The girl is then escorted to her husband's home by an aged female relative. On arrival she is given a chicken and a hoe as an inducement to her to enter the compound. She must be given another hoe before she enters his hut, another before she sits down, another before she partakes of food, and 2 before she permits him to have sexual relations. Before she washes next morning she must be presented with a chicken. Each morning for a month she is smeared with red earth and oil by female relatives of her husband. During this month she does no work of any kind, the intention being to make her contented with her new surroundings. She is given the best of fare.

There are certain points about the exchange form of marriage which deserve attention. The first point is that the girl cannot be used as an exchange by her mother's relatives if her mother was herself an exchange wife, because the children of an exchange wife belong to the father's and not the mother's group. Vice versa, a girl cannot be used by her paternal relatives as an exchange wife if her mother has been married under the purchase system. Secondly, a father cannot use his own daughter as an exchange wife for himself even if the girl's mother had been married under the exchange system. Thirdly, a man may not elope with an exchange wife. But elopement with wives married under the purchase system is permitted, and is a regular practice.

Children born under the exchange system of marriage reside with the father and inherit from him.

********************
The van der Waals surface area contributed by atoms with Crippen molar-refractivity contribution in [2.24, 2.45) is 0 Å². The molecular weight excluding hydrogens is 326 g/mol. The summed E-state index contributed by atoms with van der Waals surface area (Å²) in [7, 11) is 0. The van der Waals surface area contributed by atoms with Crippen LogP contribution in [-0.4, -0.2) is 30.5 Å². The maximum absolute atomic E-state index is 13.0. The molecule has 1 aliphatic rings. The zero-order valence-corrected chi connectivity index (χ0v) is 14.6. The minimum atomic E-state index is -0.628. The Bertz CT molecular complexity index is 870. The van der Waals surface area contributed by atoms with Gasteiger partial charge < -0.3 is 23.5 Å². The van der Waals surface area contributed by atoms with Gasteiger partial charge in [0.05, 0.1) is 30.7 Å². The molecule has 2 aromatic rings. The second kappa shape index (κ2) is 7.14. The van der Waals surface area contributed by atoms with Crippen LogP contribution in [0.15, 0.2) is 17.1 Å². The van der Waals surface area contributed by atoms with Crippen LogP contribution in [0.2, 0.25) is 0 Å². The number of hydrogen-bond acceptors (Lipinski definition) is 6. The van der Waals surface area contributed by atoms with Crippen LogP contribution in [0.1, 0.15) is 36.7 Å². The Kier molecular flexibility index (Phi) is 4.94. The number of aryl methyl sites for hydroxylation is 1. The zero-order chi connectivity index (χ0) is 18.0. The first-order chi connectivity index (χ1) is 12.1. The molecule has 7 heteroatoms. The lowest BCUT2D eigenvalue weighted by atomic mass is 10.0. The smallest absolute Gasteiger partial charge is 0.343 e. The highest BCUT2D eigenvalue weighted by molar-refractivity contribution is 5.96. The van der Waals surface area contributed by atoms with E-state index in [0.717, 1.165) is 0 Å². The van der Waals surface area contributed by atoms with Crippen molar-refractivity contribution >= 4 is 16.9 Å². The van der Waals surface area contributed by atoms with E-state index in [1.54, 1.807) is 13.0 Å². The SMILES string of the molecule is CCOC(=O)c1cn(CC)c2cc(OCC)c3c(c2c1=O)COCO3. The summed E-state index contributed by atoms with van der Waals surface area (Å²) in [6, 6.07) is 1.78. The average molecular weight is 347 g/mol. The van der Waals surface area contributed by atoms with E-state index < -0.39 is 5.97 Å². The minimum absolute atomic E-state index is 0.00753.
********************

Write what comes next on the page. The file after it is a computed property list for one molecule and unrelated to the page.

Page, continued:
(b) Marriage by Purchase. If a man sees a girl in the market who takes his fancy and finds that she is free to marry, he buys some beer and calls the girl aside. He ascertains from her the names of her relatives, and if one of them accompanied the girl to market he invites her to join them in drinking beer [in drinking beer, it is the Mambila custom for 2 friends or acquaintances to drink simultaneously from the same calabash]. The girl's guardian leaves the girl and the young man to talk and drink together - in due course the man proposes marriage. The girl replies that she will have to consult her father and mother [but it is only the mother who can prevent her daughter marrying under the purchase system]. After a few days interval the young man sends his friends to the girl's home with a gift of 5 hoes, 2 chickens, and a spear. The girl is asked if she agrees, and if so the present are handed to her father, the spear being given to her brother. She is then escorted to her husband's home without any further formalities, except the religious rite already described, which may, however, have been previously performed by the girl's father when she reached marriageable age. The girl stops at frequent intervals on the road to her husband's home and is given a gift of a hoe on each occasion; and on entering her husband's home she receives numerous gifts as already described. Whereas an exchange wife remains idle for the first month of married life, a 'purchase' wife remains idle 2 months. This difference is said to be due to the greater consideration owing to her. Under the purchase system the woman can end her marriage at will and take her children with her. The brideprice is only refunded if she has not borne a child to her husband. This seems an anomalous rule in view of the fact that children born under the purchase system belong to the mother's group, but actually the father derives certain advantages from children even though they are at the disposal of the maternal uncle. For the father is entitled to the first game killed by his son and he is entitled to brideprice of a daughter on her first marriage (by purchase system). (Game animals subsequently killed by sons must be given to their maternal uncle, and maternal uncles also claim the brideprice of all subsequent marriages contracted by their sister's daughters.)